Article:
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[ih] Loss as a congestion signal [internet-history Digest, Vol 84, Issue 4]

On May 22, 2014, at 7:25 AM, Craig Partridge <craig at aland.bbn.com> wrote:

>>> From: Brian E Carpenter <brian.e.carpenter at gmail.com>
>>> it's surely the case that actual bit destruction causing non-congestive
>>> packet loss was a much bigger worry in the 1970s than it was ten years
>>> later?
>> I don't recall us worrying about damaged packets, to be honest. If they
>> happened, they were re-transmitted, and you just didn't notice.
> I remember damaged packets.
> They usually came from serial links and wireless (largely satellite links).
> Louie observed Dave Mills' hard work on the satellite front, but serial
> links were the norm and often pretty lossy.  As I recall, the 1822 spec
> for ARPANET host connection had several variations, with varying degress of
> CRCs (and probably other stuff) depending on how far the serial line from
> the IMP to your host adapter was.
> Then of course, there was SLIP -- which ran over dialup modem lines
> with no CRC...
> Finally, host adapters were (and still are) of varying quality and
> buffer over/underruns, DMA drops, etc., were common.
> As an illustration of the severity of the error problem, it was possible
> to run the NFS distributed file system over UDP with checksums off and
> checksums on.  Checksums off was much faster in the day, and many people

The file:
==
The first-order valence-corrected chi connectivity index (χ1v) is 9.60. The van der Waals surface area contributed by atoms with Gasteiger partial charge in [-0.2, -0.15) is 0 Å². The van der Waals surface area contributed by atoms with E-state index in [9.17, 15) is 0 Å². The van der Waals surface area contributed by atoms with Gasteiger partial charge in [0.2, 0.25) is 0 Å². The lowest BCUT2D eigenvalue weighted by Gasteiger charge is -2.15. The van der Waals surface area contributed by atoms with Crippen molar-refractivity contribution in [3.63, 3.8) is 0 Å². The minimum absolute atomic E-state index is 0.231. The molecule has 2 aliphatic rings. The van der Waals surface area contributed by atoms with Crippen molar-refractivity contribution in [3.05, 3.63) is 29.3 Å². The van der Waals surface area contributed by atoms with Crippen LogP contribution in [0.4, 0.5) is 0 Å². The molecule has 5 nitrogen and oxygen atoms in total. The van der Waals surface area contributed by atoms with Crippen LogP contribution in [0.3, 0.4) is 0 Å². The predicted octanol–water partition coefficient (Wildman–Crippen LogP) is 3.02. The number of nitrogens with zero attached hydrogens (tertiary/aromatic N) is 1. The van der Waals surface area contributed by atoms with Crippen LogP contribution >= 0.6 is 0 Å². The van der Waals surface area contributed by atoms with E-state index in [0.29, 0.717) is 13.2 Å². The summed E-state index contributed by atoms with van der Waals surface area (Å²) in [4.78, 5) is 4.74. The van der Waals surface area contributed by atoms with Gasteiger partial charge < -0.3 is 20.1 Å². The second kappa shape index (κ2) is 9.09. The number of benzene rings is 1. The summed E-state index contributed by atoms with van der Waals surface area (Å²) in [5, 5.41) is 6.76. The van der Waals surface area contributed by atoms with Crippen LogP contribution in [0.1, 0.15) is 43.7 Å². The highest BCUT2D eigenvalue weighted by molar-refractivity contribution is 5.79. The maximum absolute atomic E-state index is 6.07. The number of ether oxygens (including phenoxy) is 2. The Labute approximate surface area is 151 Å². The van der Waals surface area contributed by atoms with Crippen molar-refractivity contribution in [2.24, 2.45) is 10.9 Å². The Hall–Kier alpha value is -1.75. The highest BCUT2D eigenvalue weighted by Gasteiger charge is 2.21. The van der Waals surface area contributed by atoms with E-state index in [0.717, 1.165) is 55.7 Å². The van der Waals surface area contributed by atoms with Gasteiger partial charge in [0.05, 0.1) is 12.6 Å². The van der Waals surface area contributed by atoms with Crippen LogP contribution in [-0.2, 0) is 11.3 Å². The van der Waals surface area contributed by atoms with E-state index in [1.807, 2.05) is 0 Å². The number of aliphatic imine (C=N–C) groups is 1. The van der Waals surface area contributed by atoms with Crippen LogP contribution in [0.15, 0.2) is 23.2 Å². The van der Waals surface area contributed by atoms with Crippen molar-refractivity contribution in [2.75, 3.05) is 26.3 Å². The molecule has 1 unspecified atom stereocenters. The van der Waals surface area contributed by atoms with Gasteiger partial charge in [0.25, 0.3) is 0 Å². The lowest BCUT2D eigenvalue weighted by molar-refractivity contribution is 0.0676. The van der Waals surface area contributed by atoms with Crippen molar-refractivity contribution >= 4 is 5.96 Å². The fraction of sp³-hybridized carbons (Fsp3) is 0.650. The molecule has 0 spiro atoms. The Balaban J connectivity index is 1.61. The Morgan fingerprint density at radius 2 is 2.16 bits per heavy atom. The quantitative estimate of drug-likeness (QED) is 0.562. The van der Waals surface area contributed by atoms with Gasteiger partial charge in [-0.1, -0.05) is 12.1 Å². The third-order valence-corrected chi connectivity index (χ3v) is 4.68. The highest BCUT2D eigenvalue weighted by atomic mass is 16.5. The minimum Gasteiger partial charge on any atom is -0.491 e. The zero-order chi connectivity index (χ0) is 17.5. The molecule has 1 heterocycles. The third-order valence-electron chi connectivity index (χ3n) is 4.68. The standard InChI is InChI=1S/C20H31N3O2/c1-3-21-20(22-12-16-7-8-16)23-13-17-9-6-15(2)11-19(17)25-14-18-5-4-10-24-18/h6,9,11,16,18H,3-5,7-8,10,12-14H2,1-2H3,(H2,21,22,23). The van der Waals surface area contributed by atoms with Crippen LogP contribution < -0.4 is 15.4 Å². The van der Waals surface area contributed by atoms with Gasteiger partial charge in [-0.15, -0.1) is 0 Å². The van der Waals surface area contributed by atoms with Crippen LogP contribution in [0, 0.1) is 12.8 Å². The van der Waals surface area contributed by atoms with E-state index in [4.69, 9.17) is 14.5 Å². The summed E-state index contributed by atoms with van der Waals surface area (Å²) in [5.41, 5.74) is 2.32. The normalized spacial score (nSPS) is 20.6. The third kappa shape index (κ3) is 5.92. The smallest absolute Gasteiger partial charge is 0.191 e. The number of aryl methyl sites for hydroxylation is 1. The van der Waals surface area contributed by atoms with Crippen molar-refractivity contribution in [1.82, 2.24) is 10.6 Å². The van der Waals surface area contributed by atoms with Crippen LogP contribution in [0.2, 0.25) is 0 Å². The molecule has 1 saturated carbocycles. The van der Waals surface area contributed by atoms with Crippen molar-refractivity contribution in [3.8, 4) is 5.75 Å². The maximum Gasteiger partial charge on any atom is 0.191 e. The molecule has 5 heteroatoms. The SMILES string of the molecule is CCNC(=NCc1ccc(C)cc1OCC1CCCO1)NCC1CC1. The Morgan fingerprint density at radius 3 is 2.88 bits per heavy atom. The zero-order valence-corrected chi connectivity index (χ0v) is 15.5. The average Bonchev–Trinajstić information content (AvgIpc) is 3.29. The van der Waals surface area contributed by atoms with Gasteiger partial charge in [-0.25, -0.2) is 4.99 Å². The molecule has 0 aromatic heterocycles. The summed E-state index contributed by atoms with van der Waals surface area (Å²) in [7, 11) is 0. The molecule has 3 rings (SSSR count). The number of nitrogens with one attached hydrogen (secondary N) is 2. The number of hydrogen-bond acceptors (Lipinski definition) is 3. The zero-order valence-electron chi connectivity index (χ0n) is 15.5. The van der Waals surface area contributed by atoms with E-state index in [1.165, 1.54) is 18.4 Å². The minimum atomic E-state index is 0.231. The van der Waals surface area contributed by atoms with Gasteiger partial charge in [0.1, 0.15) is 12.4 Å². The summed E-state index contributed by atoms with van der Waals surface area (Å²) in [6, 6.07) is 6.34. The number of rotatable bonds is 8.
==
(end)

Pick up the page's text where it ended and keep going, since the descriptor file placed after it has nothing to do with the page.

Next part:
> believed errors were rare enough this was OK.  Many stories of folks who
> after a few months realized that their filesystem had substantial numbers
> of corrupted files and switched to checksums on.  (Still scary that the
> TCP checksum was considered strong enough, but...)
> Thanks!
> Craig

Yeah, DMA drops and other hardware problem were not unknown.

I recall a time in the mid 1980?s as we were bringing up an Ethernet 
interface on our UNIVAC mainframe.  I was testing with a VAX running
(I think) 4.2BSD at the time.  Curiously, we were seeing occasional
IP and TCP checksum errors on packets that traversed exactly one
Ethernet segment.  (This was at a time when Ethernet was REAL Ethernet
on big fat yellow coaxial cables.)  After much investigation we
eventually discovered a bug in the DEUNA ethernet interface 
plugged into a UNIBUS adapter on the VAX.  Every so often, a burst
of DMA would fail, and the bytes not actually end up in the
receive buffer.

Apparently even weak checksums can discover and protect against this
class of error.

Other big fun when a Sun on the LAN had a defective/missing Ethernet
address ROM.  Reading it yielded all 1 bits.  Someone ARP?s for the Sun?s
IP address, gets ff:ff:ff:ff:ff:ff (ethernet broadcast address) and now
sends packets to that destination.  At the time, many hosts helpfully
defaulted to IP forwarding being turned on.  They?d each receive a
packet, decide to helpfully forward it along, ARP, get broadcast,
big melt down.   So more sanity checks (ARP mappings don?t go to
multicast MAC addresses) and maybe defaulting ip_forwarding on isn?t
the best decision.

It all seems so obvious now.  This is the stuff that never ends up
being in protocol specifications, but maybe in best practices documents.